What is also evident from the chart is CO2 from transport is roughly constant for all modes of transport. This needs to be brought down quickly in order to achieve climate goals. The main contributor is road traffic, including minor roads, A roads and motorways. We need to tackle our car dependency if we are to get to net zero carbon. The question now is does Portsmouth City Council have a credible plan to tackle emissions from road transport and domestic gas use?

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Portsmouth CO2 Emissions

I’m starting a blog for my research into data sets and government policy, particularly when relevant to Portsmouth. I’ll start with CO2 emissions for Portsmouth, since the city council recently passed a climate emergency motion.

This data is specific for Portsmouth, except for “Aviation, Shipping, etc” since that was not allocated to local areas in the original data. Aviation and Shipping are based on the UK average, which is not very accurate as Portsmouth is a busy port, but are included as a rough guide. As can be seen, the CO2 emissions have greatly decreased from industrial, commercial and domestic sources. Transport has had a modest decrease but remained mostly stagnant for the last few years. It is now the 2nd largest source of CO2 since domestic use has dropped to 3rd place. Forestry and other areas (abbreviated LULUCF) provides a tiny negative contribution. The council has set a target of 2030 to reach carbon neutral, so we have some way to go!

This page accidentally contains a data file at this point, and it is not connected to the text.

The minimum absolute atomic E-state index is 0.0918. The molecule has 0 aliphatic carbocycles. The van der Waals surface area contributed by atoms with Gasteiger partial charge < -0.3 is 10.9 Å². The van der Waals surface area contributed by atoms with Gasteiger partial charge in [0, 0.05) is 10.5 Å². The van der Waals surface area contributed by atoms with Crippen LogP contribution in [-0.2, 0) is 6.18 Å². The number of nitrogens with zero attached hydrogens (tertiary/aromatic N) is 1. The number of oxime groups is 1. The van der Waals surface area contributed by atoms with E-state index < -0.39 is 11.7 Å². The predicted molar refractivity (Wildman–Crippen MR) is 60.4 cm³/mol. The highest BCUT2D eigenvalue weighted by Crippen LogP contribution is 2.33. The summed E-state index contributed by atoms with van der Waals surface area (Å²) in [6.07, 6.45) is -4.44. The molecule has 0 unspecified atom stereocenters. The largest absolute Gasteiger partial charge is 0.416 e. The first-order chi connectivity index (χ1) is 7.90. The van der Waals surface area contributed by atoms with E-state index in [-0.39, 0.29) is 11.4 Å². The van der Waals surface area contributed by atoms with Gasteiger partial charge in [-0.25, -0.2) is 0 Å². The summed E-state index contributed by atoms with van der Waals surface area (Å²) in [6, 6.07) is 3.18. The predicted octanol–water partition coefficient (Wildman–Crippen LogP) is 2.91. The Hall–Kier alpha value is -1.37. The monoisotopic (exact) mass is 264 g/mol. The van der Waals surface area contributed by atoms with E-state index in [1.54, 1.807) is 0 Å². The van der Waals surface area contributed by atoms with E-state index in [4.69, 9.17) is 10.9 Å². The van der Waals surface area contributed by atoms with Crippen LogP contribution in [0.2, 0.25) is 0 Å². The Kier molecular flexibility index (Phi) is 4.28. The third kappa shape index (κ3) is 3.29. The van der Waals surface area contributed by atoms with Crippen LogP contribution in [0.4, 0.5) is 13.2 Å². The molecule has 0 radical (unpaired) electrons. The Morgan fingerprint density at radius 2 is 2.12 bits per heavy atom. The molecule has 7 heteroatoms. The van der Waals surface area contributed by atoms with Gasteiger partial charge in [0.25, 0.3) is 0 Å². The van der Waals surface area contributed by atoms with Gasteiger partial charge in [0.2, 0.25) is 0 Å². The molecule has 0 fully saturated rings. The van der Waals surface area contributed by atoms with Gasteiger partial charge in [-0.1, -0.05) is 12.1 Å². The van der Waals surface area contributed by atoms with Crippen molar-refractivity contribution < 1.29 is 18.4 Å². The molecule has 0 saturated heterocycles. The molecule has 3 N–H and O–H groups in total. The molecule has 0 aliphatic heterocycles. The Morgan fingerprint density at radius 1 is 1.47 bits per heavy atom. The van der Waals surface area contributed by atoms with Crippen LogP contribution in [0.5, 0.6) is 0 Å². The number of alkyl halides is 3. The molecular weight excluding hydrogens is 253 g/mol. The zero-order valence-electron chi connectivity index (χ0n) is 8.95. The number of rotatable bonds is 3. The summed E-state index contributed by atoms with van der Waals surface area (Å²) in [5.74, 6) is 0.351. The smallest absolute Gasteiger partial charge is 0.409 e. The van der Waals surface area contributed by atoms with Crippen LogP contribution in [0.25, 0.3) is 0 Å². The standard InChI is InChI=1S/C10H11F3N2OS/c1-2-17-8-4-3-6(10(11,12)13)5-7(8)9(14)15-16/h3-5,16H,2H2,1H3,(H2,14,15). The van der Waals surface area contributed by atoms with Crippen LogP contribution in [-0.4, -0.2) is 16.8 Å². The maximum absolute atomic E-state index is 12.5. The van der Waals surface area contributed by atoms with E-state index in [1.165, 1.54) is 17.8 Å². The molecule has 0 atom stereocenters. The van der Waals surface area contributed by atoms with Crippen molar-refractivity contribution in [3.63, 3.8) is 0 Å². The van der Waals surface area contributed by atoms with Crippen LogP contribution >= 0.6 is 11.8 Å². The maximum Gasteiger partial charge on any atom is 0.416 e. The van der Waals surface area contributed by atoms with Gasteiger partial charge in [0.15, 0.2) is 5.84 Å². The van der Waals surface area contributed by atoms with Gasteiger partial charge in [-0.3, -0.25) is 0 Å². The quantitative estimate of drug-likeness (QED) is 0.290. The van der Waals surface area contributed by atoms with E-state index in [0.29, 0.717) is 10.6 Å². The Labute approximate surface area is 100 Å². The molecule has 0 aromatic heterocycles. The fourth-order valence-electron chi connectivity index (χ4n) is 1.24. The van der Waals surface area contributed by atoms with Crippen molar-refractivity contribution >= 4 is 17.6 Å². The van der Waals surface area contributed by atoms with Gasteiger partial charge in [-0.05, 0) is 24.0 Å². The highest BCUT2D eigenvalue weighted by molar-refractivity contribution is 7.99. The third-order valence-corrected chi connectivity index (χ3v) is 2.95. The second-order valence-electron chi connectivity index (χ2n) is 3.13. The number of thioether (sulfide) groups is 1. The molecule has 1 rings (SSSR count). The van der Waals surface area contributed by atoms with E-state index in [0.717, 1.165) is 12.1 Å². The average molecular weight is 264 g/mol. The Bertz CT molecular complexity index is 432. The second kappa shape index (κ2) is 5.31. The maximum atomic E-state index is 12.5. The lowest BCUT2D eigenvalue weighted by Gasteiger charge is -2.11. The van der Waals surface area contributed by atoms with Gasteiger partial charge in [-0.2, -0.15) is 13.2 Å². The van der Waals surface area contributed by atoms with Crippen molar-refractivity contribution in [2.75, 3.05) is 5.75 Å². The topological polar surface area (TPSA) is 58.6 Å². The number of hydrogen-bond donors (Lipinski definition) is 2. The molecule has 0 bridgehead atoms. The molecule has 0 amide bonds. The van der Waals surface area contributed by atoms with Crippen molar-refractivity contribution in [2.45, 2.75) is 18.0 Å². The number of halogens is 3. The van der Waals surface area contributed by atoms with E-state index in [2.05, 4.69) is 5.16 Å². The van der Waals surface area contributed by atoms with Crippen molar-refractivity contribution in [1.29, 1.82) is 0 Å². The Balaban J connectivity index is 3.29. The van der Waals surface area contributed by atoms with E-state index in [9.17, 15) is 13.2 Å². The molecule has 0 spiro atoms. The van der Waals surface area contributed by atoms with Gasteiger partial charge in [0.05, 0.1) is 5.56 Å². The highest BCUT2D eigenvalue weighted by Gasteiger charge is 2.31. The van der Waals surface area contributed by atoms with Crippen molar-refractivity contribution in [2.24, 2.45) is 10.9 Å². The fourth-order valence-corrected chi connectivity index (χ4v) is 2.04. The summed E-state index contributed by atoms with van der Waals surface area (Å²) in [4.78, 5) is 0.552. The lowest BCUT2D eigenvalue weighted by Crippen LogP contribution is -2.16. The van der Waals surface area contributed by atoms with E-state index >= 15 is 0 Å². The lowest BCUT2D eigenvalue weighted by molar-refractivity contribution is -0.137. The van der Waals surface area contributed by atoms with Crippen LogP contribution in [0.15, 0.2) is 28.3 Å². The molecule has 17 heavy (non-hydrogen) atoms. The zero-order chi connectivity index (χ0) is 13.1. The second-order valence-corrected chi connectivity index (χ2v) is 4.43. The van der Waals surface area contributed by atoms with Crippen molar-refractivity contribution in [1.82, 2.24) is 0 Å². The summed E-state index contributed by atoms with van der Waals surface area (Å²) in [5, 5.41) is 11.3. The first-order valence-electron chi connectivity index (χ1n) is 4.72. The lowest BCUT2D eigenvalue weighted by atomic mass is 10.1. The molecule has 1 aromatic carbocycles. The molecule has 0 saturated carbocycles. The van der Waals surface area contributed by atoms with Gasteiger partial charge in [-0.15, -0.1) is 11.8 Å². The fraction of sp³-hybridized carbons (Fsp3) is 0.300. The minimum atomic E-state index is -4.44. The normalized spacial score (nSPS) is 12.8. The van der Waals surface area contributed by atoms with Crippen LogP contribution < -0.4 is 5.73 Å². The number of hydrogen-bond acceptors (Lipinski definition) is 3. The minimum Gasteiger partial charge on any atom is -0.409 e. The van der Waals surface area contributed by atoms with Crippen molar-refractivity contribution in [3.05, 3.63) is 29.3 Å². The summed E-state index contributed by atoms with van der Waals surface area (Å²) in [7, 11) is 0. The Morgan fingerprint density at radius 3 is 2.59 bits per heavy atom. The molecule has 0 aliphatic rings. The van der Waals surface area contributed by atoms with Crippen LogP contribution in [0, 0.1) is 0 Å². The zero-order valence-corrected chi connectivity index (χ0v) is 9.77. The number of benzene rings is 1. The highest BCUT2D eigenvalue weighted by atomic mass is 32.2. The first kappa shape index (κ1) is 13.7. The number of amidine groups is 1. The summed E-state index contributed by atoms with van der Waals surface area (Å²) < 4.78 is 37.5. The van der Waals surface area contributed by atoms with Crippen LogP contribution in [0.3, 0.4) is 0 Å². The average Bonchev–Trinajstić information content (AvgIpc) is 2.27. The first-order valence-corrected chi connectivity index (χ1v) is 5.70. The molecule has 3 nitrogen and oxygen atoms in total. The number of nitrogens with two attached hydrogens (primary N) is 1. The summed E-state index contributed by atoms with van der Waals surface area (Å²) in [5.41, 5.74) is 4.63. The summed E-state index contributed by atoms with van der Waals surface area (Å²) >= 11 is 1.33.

I’ll post a more detailed graph soon, with more types of CO2 sources. Source of the data is the Department for Business, Energy and Industrial Strategy.

While the above chart includes power generation and fuel use, it does not include the CO2 used in the products we import. Much of that CO2 gets released in China and around the world.